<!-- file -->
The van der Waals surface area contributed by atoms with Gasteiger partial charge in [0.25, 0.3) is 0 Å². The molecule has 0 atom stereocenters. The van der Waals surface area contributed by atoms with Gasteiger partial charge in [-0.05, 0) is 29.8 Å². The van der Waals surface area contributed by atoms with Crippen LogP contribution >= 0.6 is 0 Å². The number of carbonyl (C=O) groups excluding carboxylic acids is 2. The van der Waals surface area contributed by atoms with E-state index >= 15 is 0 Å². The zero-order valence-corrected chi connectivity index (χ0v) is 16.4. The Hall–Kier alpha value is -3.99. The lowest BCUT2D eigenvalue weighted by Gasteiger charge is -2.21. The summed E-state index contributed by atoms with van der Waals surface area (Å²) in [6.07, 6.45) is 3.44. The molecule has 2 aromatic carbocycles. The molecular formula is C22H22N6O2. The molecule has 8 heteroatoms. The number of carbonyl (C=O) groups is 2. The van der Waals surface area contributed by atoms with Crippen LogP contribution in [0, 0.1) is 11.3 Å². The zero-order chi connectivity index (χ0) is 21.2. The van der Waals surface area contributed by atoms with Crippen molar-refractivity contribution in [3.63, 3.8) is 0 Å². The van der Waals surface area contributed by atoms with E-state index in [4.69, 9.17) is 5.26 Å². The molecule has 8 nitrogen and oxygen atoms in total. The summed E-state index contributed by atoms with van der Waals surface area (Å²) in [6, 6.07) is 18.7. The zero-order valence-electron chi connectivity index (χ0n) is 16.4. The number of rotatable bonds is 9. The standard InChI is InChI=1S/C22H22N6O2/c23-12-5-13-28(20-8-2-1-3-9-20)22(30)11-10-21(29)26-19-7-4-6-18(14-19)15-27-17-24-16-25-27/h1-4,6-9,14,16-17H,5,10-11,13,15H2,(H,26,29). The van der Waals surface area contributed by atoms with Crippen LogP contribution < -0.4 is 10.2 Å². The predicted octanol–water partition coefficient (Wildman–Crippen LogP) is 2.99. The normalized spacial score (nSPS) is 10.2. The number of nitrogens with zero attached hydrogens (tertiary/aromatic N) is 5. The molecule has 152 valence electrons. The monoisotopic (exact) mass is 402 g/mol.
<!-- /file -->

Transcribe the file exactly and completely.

The van der Waals surface area contributed by atoms with Gasteiger partial charge in [0.25, 0.3) is 0 Å². The molecule has 0 atom stereocenters. The van der Waals surface area contributed by atoms with Gasteiger partial charge in [-0.05, 0) is 29.8 Å². The van der Waals surface area contributed by atoms with Crippen LogP contribution >= 0.6 is 0 Å². The number of carbonyl (C=O) groups excluding carboxylic acids is 2. The van der Waals surface area contributed by atoms with E-state index >= 15 is 0 Å². The zero-order valence-corrected chi connectivity index (χ0v) is 16.4. The Hall–Kier alpha value is -3.99. The lowest BCUT2D eigenvalue weighted by Gasteiger charge is -2.21. The summed E-state index contributed by atoms with van der Waals surface area (Å²) in [6.07, 6.45) is 3.44. The molecule has 2 aromatic carbocycles. The molecular formula is C22H22N6O2. The molecule has 8 heteroatoms. The number of carbonyl (C=O) groups is 2. The van der Waals surface area contributed by atoms with Crippen LogP contribution in [0, 0.1) is 11.3 Å². The zero-order chi connectivity index (χ0) is 21.2. The van der Waals surface area contributed by atoms with Crippen molar-refractivity contribution in [3.63, 3.8) is 0 Å². The van der Waals surface area contributed by atoms with E-state index in [4.69, 9.17) is 5.26 Å². The molecule has 8 nitrogen and oxygen atoms in total. The summed E-state index contributed by atoms with van der Waals surface area (Å²) in [6, 6.07) is 18.7. The zero-order valence-electron chi connectivity index (χ0n) is 16.4. The number of rotatable bonds is 9. The standard InChI is InChI=1S/C22H22N6O2/c23-12-5-13-28(20-8-2-1-3-9-20)22(30)11-10-21(29)26-19-7-4-6-18(14-19)15-27-17-24-16-25-27/h1-4,6-9,14,16-17H,5,10-11,13,15H2,(H,26,29). The van der Waals surface area contributed by atoms with Crippen LogP contribution < -0.4 is 10.2 Å². The predicted octanol–water partition coefficient (Wildman–Crippen LogP) is 2.99. The normalized spacial score (nSPS) is 10.2. The number of nitrogens with zero attached hydrogens (tertiary/aromatic N) is 5. The molecule has 152 valence electrons. The monoisotopic (exact) mass is 402 g/mol.